While many Olympians start their sport at an early age, Carling Zeeman is still fairly new to her craft.

“I saw a ‘learn to row’ sign when I went to my first day of university,” said the 25-year-old. “And I thought, ‘why not?’ I dragged along some of my classmates. It looked like a good time. I ended up getting a lot of friends there and I stuck with it.”

RELATED: Canada’s Rio 2016 rowing team

Team Canada rower Carling Zeeman speaks to the crowd at the Rio 2016 team announcement at Casa Loma on July 28, 2016. (Tavia Bakowski/COC)

Team Canada rower Carling Zeeman speaks to the crowd at the Rio 2016 team announcement at Casa Loma on July 28, 2016. (Tavia Bakowski/COC)

While Zeeman was athletic growing up, playing volleyball, running track and speed skating, she had never rowed until 2009 at Sudbury’s Laurentian University. Now, seven years after hitting the water for the first time, the Cambridge, Ontario native is preparing for her first Olympic Games.

For Zeeman, it was her early struggles in the sport that made her want to keep going.

“My first year, I did it purely for social reasons. My classmates came out with me and I made a lot of friends and it just became a social thing. We would just go there after a night out and drag our butts to practice. I had come from a couple of different sports where I was used to excelling and winning. When I first got into the singles in 2010, I did not win at all. I was actually last almost every single race and it irritated me. That kind of lit the fire for me.”

RELATED: Zeeman wins world cup gold

Queenslanding is off to The Games…show us what you got world 🇨🇦🔥🇨🇦

A photo posted by Carling Zeeman (@carling_zeeman) on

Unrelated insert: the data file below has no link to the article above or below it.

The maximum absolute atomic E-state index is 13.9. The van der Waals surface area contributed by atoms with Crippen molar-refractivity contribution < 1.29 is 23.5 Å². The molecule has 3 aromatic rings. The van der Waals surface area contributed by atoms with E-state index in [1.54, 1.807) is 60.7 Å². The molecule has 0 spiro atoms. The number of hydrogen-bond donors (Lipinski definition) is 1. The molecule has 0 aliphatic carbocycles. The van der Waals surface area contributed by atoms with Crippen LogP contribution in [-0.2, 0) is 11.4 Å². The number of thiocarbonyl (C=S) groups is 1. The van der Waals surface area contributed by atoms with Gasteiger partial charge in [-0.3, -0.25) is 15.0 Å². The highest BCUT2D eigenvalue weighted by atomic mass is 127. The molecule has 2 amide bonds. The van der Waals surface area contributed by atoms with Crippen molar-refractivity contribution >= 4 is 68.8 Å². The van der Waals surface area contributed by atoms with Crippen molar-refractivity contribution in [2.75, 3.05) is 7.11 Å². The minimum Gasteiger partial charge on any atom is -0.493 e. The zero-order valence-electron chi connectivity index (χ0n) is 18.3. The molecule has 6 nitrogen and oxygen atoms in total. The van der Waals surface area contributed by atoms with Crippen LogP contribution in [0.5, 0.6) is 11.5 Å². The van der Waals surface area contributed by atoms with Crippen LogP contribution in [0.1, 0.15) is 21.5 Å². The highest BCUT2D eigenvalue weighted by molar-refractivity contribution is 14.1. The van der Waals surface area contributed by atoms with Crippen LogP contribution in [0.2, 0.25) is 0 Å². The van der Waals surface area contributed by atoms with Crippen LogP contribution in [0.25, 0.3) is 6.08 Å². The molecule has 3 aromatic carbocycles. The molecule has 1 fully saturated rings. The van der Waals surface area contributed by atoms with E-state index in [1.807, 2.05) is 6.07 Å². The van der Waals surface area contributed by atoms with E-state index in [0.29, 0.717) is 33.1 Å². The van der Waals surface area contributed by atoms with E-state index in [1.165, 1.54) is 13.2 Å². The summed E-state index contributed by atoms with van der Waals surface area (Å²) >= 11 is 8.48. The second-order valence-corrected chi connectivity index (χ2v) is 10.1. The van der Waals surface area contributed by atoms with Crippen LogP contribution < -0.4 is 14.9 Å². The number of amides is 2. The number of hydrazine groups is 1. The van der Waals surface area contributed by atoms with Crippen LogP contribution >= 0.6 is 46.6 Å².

It didn’t take long for her to find success, though. In 2011 she won the under-23 single sculls event at the Royal Canadian Henley Regatta. In 2012 she won bronze in single sculls at the world under-23 championships and followed that up with a silver the following year.

RELATED: Triple gold day for Pan Am rowers

Zeeman made her senior world championship debut in 2013, teaming up with Emily Cameron, Kate Goodfellow and Antje von Seydlitz to win silver in the quad sculls. The following year, Canada’s quad sculls squad won a silver in Lucerne and finished sixth at the world championships.

Last year, Zeeman moved back into single sculls and earned a Rio 2016 spot with a sixth place finish at the world championships. She also won two gold medals at the Toronto 2015 Pan Am Gamesone in singles and the other in quad. Earlier this year, Zeeman won singles gold at the first world cup of the season.

Carling Zeeman after winning gold at the Toronto 2015 Pan Am Games in July, 2015.

Carling Zeeman after winning gold at the Toronto 2015 Pan Am Games in July, 2015.

“Obviously I love the singles because I’m in it,” said Zeeman, who will be Team Canada’s only single sculls competitor in Rio. “But there’s something pretty special about being in the crew boat and being so in synch with your three other teammates in the quad situation. In the single it’s different because it’s only you. If you do well, it’s you. If you mess it up, it’s you. I sort of like that part about it. Especially knowing that when I’ve done something it’s me and my hard work. All of my hard work is just a reflection of me and there’s never a question in my mind of who is to blame or who’s to praise.”

Rowing will take place August 6-13 at Rio’s Lagoa Stadium.

What advice has Zeeman been given heading into Rio 2016?

“They said to prepare to be unprepared. I don’t know what that means but I’m prepared to be unprepared.”